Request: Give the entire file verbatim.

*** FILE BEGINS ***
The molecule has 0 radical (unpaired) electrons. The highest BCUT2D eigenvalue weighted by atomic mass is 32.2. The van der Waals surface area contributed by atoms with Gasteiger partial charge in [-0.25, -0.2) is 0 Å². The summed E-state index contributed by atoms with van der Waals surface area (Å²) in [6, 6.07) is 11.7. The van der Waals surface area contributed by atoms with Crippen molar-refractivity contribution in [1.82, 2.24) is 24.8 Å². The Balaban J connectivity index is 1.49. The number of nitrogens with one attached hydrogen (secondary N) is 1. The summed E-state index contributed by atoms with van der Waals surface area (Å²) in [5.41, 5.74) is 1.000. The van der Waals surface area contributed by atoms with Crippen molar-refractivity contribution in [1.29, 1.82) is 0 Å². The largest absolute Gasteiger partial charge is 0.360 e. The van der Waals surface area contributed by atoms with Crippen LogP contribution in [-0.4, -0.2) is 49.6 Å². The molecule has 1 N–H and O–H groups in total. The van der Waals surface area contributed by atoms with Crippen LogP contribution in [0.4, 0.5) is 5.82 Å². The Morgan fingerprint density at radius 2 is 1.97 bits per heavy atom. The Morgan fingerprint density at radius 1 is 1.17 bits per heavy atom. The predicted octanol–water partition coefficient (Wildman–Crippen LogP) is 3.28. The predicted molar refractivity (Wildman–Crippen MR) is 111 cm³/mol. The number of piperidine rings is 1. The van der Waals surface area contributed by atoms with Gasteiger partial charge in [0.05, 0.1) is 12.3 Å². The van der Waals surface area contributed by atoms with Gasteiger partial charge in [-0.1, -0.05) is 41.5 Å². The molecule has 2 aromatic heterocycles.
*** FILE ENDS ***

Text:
The molecule has 0 radical (unpaired) electrons. The highest BCUT2D eigenvalue weighted by atomic mass is 32.2. The van der Waals surface area contributed by atoms with Gasteiger partial charge in [-0.25, -0.2) is 0 Å². The summed E-state index contributed by atoms with van der Waals surface area (Å²) in [6, 6.07) is 11.7. The van der Waals surface area contributed by atoms with Crippen molar-refractivity contribution in [1.82, 2.24) is 24.8 Å². The Balaban J connectivity index is 1.49. The number of nitrogens with one attached hydrogen (secondary N) is 1. The summed E-state index contributed by atoms with van der Waals surface area (Å²) in [5.41, 5.74) is 1.000. The van der Waals surface area contributed by atoms with Crippen molar-refractivity contribution in [1.29, 1.82) is 0 Å². The largest absolute Gasteiger partial charge is 0.360 e. The van der Waals surface area contributed by atoms with Crippen LogP contribution in [-0.4, -0.2) is 49.6 Å². The molecule has 1 N–H and O–H groups in total. The van der Waals surface area contributed by atoms with Crippen LogP contribution in [0.4, 0.5) is 5.82 Å². The Morgan fingerprint density at radius 2 is 1.97 bits per heavy atom. The Morgan fingerprint density at radius 1 is 1.17 bits per heavy atom. The predicted octanol–water partition coefficient (Wildman–Crippen LogP) is 3.28. The predicted molar refractivity (Wildman–Crippen MR) is 111 cm³/mol. The number of piperidine rings is 1. The van der Waals surface area contributed by atoms with Gasteiger partial charge in [0.05, 0.1) is 12.3 Å². The van der Waals surface area contributed by atoms with Gasteiger partial charge in [-0.1, -0.05) is 41.5 Å². The molecule has 2 aromatic heterocycles.